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In the 1980s there was a huge amount of commercial competition between the various major publishing companies and Royal gossip was a major selling point in this period. Compiled with a cultural shift that started in the 1960s, press deference was no longer a factor that could be relied on. A lot of the war of the Waleses was really a massive failure of media management by the RF as well as he fact that PC not D was the one they could not control. And in the long run he was he one who really did the damage. If it had just been D bleating to the red tops on her own than both her and C than D would have eventually gone the way of Fergie and her mother Frances. It was PCs decision to jump into the bear pit that was the clincher.

Ben Pimlotts bio of the Queen has a lot about this. Do read.
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Old 09-01-2016, 11:00 PM
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Would you say that Princess Diana resented the press speculation about her marriage?
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Old 09-02-2016, 01:56 AM
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I agree with the majority of the posters. Diana was naive in that she thought she was savvy enough to deal with the press and could handle it. During the War of the Wales she had her favorite journalists that she confided in about the state of her marriage and struggles with Charles, notably Richard Kay of the DM plus Andrew Morton the author of her book. Diana had a rather love-hate relationship with James Whitaker from before the engagement on.
I think she finally realized that the press can love you and viciously turn on you in a heartbeat. I remember early in the marriage, it had to be after William's birth, the Wales were on a skiing trip and Diana had a minor tantrum and refused to cooperate with the press for a photo op even despite Charles gently coaxing her. Soon after, the press started running stories accusing Diana of extravagant spending and lengthy shopping trips while questioning just how many royal appearances she was actually performing. Of course, later in the year Diana was back in the spotlight and she was in the good graces with the press.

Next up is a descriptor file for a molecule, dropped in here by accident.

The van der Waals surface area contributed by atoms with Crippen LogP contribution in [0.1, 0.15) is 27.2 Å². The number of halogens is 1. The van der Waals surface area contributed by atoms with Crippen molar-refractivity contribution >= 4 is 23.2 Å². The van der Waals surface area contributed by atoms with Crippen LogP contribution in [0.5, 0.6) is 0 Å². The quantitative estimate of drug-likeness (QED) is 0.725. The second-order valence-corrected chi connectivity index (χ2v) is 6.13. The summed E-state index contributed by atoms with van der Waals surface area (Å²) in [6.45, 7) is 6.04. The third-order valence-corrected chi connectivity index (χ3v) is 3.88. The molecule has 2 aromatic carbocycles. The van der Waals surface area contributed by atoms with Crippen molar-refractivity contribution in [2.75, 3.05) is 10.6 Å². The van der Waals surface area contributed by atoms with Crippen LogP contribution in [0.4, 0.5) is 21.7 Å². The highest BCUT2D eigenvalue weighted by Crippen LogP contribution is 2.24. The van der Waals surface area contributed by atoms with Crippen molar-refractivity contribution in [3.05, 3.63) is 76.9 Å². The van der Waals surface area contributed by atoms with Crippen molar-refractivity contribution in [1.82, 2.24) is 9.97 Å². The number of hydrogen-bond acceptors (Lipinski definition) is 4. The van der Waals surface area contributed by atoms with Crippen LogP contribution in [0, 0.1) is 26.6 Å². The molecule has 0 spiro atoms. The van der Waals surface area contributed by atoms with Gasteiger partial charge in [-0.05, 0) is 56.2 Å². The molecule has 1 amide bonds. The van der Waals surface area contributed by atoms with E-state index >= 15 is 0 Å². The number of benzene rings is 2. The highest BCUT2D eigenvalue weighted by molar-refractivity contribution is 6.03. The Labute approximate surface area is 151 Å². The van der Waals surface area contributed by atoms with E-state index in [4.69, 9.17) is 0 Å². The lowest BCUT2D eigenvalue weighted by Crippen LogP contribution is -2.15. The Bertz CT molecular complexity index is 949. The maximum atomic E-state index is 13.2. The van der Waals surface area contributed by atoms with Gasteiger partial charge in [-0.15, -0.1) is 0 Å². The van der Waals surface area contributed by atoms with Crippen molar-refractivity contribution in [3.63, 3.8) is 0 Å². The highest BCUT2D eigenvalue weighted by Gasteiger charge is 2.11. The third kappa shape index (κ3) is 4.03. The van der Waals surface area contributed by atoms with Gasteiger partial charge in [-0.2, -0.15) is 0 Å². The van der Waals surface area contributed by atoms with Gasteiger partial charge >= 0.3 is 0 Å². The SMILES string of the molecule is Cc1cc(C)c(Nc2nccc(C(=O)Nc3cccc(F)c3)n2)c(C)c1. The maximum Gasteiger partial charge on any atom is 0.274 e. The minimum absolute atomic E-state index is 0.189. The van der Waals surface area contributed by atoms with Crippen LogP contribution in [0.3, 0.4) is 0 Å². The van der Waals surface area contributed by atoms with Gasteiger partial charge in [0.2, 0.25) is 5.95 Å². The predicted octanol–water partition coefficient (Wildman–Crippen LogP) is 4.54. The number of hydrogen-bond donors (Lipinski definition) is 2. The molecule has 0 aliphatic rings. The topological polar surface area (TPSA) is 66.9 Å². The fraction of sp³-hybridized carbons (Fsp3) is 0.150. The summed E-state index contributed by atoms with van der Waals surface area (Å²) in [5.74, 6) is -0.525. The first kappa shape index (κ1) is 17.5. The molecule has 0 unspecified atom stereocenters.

It's true that the last year of her life Diana was again receiving some criticism from the press especially when on the vacation in France. The press was openly asking when she would return from her prolonged vacation and resume her charitable work. For Diana the press was always somewhat of a necessary evil. She didn't like the constant attention and prying, who would?, but she needed the press to highlight the social causes that were important to her.
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Old 09-02-2016, 02:11 AM
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Any royal has up and down coverage. The press woudl never give unconditonal approval to any figure, why shoudl they? So she was criticised at times and at times, the press ran postive stories for a long time but there were inevitably times when there were negative ones. but overall, she had very positive coverage for much of her married life.
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Old 09-02-2016, 02:31 AM
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Oh yes. The two instances I wrote about are the only times I can remember of some negative press coverage Diana had. The press coverage was overwhelmingly positive throughout all her time.
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Old 09-02-2016, 02:55 AM
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Oh there were other times. What SOME Americans dont seem to realise is that the Press is there to sell newspapers, not to back the RF and that royal reportage isn't considered a very high ranking profession.. It is very difficult to get stories becuase the RF & ther circle generaly dotn tell you much, and hate the Press....so there's a lot of "unsourced quotes" or downright making up.
And undiluted postiive coverage woudl bore the public, so there are bound to be negative stories in and out of the positive ones.
And there were journalists, mostly female ones, who plain old didn't like Diana and were critical of her,
So yes there was a fair bit of criticism by times but overall, thte Press I think DID give Diana a lot of support, and through the war of the Waleses, they mostly backed her rather than Charles. And I think that some of the older journalists were fond of Diana, having followed her form her girlhood, and seen her growing up into her royal life and not being very happy. I think they had an affection for her and were shocked at her death.. but even so, they would not refrain from criticism at times.
And when she lost weight so much, they were keen to find out what the story was, why she was so thin, so Whittaker did find out about Anorexia and hinted that she might be suffering from it.
Of course there was still deference to the RF and so they were careful about breaking the story of the problems in the marriage, and publishing the tapes of Charles with Camilla or Diana talking to Gilbey....
And I think that yes they DID sort of believe the fairytale at first themselves and although I think problems were visible even early on, they didn't make too much of them.
It was more inclined to be foreign paparrazzi who were abusive to her, and chased her scarily, to get a picture (not always there were Englsih ones too.)...